None of that work, however, drew the sort of attention that Wolfe aroused with a Jan. 19 tweet: “Biden landing at Joint Base Andrews now. I have chills,” she wrote the day before the inauguration of President Biden and Vice President Harris. Writer Glenn Greenwald, formerly of the Intercept, ripped the tweet:
Brit Hume of Fox News chimed in:
Wolfe deleted the tweet. Shortly thereafter, the Times severed its relationship with her, as journalist Yashar Ali reported:
That development prompted a fresh round of commentary on Twitter, this one aimed at the Times. What was the basis for this move? What prompted it? Don’t other Times journalists veer into opinion on social media? As reported by The Post’s Jeremy Barr, the Times subsequently issued this statement:
There’s a lot of inaccurate information circulating on Twitter. For privacy reasons we don’t get into the details of personnel matters but we can say that we didn’t end someone’s employment over a single tweet. Out of respect for the individuals involved we don’t plan to comment further. (To clarify something that has been incorrectly reported, Ms. Wolfe was not a full-time employee, nor did she have a contract.)
What a dreadful statement: On the one hand, the Times wishes to limit “the details of personnel matters.” On the other hand, it clearly insinuates that there were unspecified instances of substandard performance by Wolfe. When the Erik Wemple Blog asked the Times to provide some specifics, spokeswoman Danielle Rhoades Ha declined to comment further.
During an interview with this blog, Wolfe said that an editor at the paper contacted her after she published the “chills” tweet. The Times couldn’t be associated with such a tweet, said the manager, and that her gig with the paper would be ending. Months ago, recalls Wolfe, she received a warning from the same manager about her Twitter activity; as an example, he cited a tweet in which, Wolfe says, she’d connected the resistance of conservative men to wearing masks to “toxic masculinity.” She deleted the tweet. But, according to Wolfe, the manager said her posts in general were “borderline” and that other Times staffers had done “worse.” Last week’s tweet was “the only reason they fired me,” Wolfe says.
The controversy has upended Wolfe. The freelance arrangement was going well, she told this blog. She received a lot of praise from her colleagues, she says, and was awaiting a chat with her supervisors about joining the live team at the paper on a full-time basis. On her Twitter feed, Wolfe has tried to calm the outrage to the Times’s handling of the controversy:
Such sentiment is consistent with Wolfe’s comments to the Erik Wemple Blog. “The people I’m mad at are the people who put out the statement,” says Wolfe. “I respected tremendously the people I worked with. I respected them to the end of the earth and still do. They were the end-all, the be-all.”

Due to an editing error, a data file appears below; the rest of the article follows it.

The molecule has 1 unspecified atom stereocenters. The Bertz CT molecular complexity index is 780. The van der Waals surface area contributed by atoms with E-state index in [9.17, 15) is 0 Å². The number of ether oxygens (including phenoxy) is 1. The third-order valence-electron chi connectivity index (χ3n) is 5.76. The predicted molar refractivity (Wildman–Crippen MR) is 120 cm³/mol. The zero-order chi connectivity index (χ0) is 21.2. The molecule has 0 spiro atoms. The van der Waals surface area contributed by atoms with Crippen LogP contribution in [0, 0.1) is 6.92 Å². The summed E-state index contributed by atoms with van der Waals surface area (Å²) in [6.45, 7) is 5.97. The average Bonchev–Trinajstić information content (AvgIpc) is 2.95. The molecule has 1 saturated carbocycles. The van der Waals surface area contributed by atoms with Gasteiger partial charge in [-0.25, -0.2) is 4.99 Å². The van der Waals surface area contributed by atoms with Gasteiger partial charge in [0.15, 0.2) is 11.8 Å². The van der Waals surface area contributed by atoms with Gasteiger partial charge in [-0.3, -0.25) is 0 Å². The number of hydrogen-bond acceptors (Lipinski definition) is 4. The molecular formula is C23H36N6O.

The stint on the “live” team was a “dream job” for Wolfe, a former columnist at Foreign Policy and author of a years-long investigation of violent rapes against children in a village in eastern Congo. That it ended with the Times issuing a statement promoting speculation about her job performance has been painful. “Every day, I was scared I was going to do something wrong,” says Wolfe, noting that her edits and her reporting were clean. “So whatever they’re implying, it’s a shot at my reputation, which I worked very carefully to build.”
As for the reputation of Wolfe’s former employer, the Times’s social media policy includes this guidance: “If our journalists are perceived as biased or if they engage in editorializing on social media, that can undercut the credibility of the entire newsroom. We’ve always made clear that newsroom employees should avoid posting anything on social media that damages our reputation for neutrality and fairness.”
Those guidelines are in steady need of reinforcement. In the early days of the Trump era, the Times issued repeated memos to its newsroom concerning social-media hygiene. “As I’ve noted before, people following Times newsroom staffers online expect them to be well-informed and thoughtful. But we should leave the editorializing to our colleagues on the Opinion side,” noted Times standards editor Phil Corbett in a September 2016 memo. The Post’s Paul Farhi, weeks later, flagged derisive tweets about Trump from reporters at the Times, among other outlets. In October 2017, the newspaper issued the current guidance. In another notable Times-Twitter episode, the newspaper in 2019 demoted Jonathan Weisman, a deputy Washington editor, for arguing that “saying @RashidaTlaib (D-Detroit) and @IlhanMN (D-Minneapolis) are from the Midwest is like saying @RepLloydDoggett (D-Austin) is from Texas or @repjohnlewis (D-Atlanta) is from the Deep South. C’mon.”
All of which is to say that the Times will never achieve a uniformly enforced standard for the social media behavior of its journalists. Each tweet is different from the next; each tweeter occupies a different rung on the paper’s hierarchy; and each controversy comes at a different moment in the national political mood.
In light of that reality, the Times should consider junking its language about journalists being “perceived as biased.” Thanks to the work of unprincipled folks in American politics, the mere expression of an opinion, or an emotion, is now viewed as evidence of ingrained bias. Opinion and bias are not the same.
News organizations’ perpetual quests to stifle their journalists’ opinions — whether uttered on Twitter, at a conference, or in a recorded chat published by Project Veritas — is an Sisyphean struggle. And while the Times deals with that reality, it needs to issue a new statement about its actions regarding Wolfe — one that, in accordance with Times standards, shows more “respect for the individuals involved.”
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